Phew – It’s snowy isn’t it…
So with last weeks blog post, I tossed a tiny pebble into the ocean that is the internet and somehow ended up with 800 or so views – such is the power of the Queen/Adam Lambert fanbase. Somehow, I imagine, this week’s blog on the role the trombone plays in the nineteenth century symphony orchestra may be somewhat less popular… But playing trombone in a symphony orchestra is what I do an awful lot of, so I thought I’d waffle on a bit about it.
I’m halfway through rehearsals for the next concert with the Wilmslow Symphony Orchestra, an all Russian programme. And the orchestra is sounding uncommonly good. Perhaps there’s something about this fiery dramatic writing style – wearing it’s geographical origins, one foot in the enlightened cities of central Europe, the other in the mystical exoticism of central Asia and beyond on it’s sleeve – that suits the temperaments and playing styles of the amateur musicians of North Cheshire. Or perhaps, says he a little cheekily, it’s because the programme is a particularly busy one for Wilmslow symphony’s extremely fine trombone section…
As the title of this week’s essay suggests, the trombonist is one of the few members of the symphony orchestra that spends more time with the instrument on the stand than actually playing any notes, and there are solid historical reasons for this. Whilst I’m inclined to think that the quote about being “too sacred for frequent use” was probably said by some oversensitive conductor who didn’t want this (let’s face it) frankly noisy and cumbersome instrument getting in the way of some intricate and delicate string playing, the phrase has actually been attributed to the great German composer, Felix Mendelssohn. Beethoven himself described the trombone as ‘the voice of God’, and, well quite frankly he’s right! But in all seriousness, before it’s relatively late inclusion into the symphony orchestra, this remarkably ancient instrument (the basic design has remained unchanged for over 500 years) was found primarily in the church. They were often used to accompany the choir. Different sizes of trombone would play the alto, tenor and bass lines allowing the singers to listen and sing along to their individual parts. The tone of the trombone provided a sonorous solemnity to the proceedings and thus composers outside the church reserved the trombone for similar moments of religious fervor or unearthly weirdness. Therefore, you have Mozart reserving the use of the trombone in his opera ‘The Magic Flute’ for moments of masonic mysticsm. Beethoven, in what is often said to be the first use of trombones in a symphony, reserves them for the final movement of his 5th Symphony. The final movement is to all intents a triumphant choral anthem emerging from the darkness of the previous movements. When the trombones join in, they basically represent the missing choir.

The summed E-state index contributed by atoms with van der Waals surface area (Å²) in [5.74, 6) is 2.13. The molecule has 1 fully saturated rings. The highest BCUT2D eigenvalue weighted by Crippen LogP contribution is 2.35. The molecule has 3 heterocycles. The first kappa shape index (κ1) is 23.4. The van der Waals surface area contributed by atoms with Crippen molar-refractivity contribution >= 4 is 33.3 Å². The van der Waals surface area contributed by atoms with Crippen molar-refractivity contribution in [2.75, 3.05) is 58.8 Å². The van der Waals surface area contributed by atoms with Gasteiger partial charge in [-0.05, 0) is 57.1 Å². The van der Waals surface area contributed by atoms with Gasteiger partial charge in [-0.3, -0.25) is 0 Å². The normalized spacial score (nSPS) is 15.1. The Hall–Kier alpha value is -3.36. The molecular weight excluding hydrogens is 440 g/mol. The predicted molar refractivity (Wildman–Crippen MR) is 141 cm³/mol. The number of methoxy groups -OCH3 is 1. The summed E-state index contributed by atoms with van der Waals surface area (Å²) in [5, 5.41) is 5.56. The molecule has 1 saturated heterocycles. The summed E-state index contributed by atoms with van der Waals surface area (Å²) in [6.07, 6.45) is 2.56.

It has to be said that composers’ use of the trombone’s godly qualities has tended to fall down on the side of Particularly Angry Thunderbolt Flinging Deity, so we do spend a lot of time representing death and hell and doom. In Mozart’s greatest opera, Don Giovanni, he reserves the trombones for two short moments when the murdered Commendatore returns from the depths of hell to haunt the Don. They’re great moments, but there’s awful lot of sitting around in the orchestra pit waiting for them to come.